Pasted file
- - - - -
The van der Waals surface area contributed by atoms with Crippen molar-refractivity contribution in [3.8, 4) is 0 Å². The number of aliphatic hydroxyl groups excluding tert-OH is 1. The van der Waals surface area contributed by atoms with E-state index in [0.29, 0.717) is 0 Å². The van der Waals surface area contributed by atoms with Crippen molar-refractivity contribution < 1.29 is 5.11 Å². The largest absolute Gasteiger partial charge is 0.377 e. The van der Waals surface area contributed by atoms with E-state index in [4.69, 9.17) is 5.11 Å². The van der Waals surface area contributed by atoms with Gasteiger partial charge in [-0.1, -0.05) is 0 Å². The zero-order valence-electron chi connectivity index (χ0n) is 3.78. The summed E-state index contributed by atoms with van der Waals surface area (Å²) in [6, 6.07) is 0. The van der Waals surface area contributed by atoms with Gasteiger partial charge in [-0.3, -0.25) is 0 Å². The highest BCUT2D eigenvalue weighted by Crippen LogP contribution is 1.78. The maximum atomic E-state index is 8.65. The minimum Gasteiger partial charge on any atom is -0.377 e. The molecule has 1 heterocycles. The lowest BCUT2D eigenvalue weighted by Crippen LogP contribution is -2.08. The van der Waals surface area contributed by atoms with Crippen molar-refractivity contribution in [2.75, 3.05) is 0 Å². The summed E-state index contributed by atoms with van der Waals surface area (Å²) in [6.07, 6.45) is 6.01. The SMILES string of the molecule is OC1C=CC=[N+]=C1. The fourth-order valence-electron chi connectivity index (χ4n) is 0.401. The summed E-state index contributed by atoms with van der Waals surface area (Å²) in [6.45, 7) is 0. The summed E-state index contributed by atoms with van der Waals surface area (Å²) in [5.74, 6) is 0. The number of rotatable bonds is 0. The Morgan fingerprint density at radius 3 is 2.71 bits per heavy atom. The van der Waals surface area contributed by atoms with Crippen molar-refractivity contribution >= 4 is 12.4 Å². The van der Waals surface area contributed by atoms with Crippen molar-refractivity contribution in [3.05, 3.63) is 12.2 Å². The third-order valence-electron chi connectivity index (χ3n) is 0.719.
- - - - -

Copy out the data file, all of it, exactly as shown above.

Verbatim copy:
The van der Waals surface area contributed by atoms with Crippen molar-refractivity contribution in [3.8, 4) is 0 Å². The number of aliphatic hydroxyl groups excluding tert-OH is 1. The van der Waals surface area contributed by atoms with E-state index in [0.29, 0.717) is 0 Å². The van der Waals surface area contributed by atoms with Crippen molar-refractivity contribution < 1.29 is 5.11 Å². The largest absolute Gasteiger partial charge is 0.377 e. The van der Waals surface area contributed by atoms with E-state index in [4.69, 9.17) is 5.11 Å². The van der Waals surface area contributed by atoms with Gasteiger partial charge in [-0.1, -0.05) is 0 Å². The zero-order valence-electron chi connectivity index (χ0n) is 3.78. The summed E-state index contributed by atoms with van der Waals surface area (Å²) in [6, 6.07) is 0. The van der Waals surface area contributed by atoms with Gasteiger partial charge in [-0.3, -0.25) is 0 Å². The highest BCUT2D eigenvalue weighted by Crippen LogP contribution is 1.78. The maximum atomic E-state index is 8.65. The minimum Gasteiger partial charge on any atom is -0.377 e. The molecule has 1 heterocycles. The lowest BCUT2D eigenvalue weighted by Crippen LogP contribution is -2.08. The van der Waals surface area contributed by atoms with Crippen molar-refractivity contribution in [2.75, 3.05) is 0 Å². The summed E-state index contributed by atoms with van der Waals surface area (Å²) in [6.07, 6.45) is 6.01. The SMILES string of the molecule is OC1C=CC=[N+]=C1. The fourth-order valence-electron chi connectivity index (χ4n) is 0.401. The summed E-state index contributed by atoms with van der Waals surface area (Å²) in [6.45, 7) is 0. The summed E-state index contributed by atoms with van der Waals surface area (Å²) in [5.74, 6) is 0. The number of rotatable bonds is 0. The Morgan fingerprint density at radius 3 is 2.71 bits per heavy atom. The van der Waals surface area contributed by atoms with Crippen molar-refractivity contribution >= 4 is 12.4 Å². The van der Waals surface area contributed by atoms with Crippen molar-refractivity contribution in [3.05, 3.63) is 12.2 Å². The third-order valence-electron chi connectivity index (χ3n) is 0.719.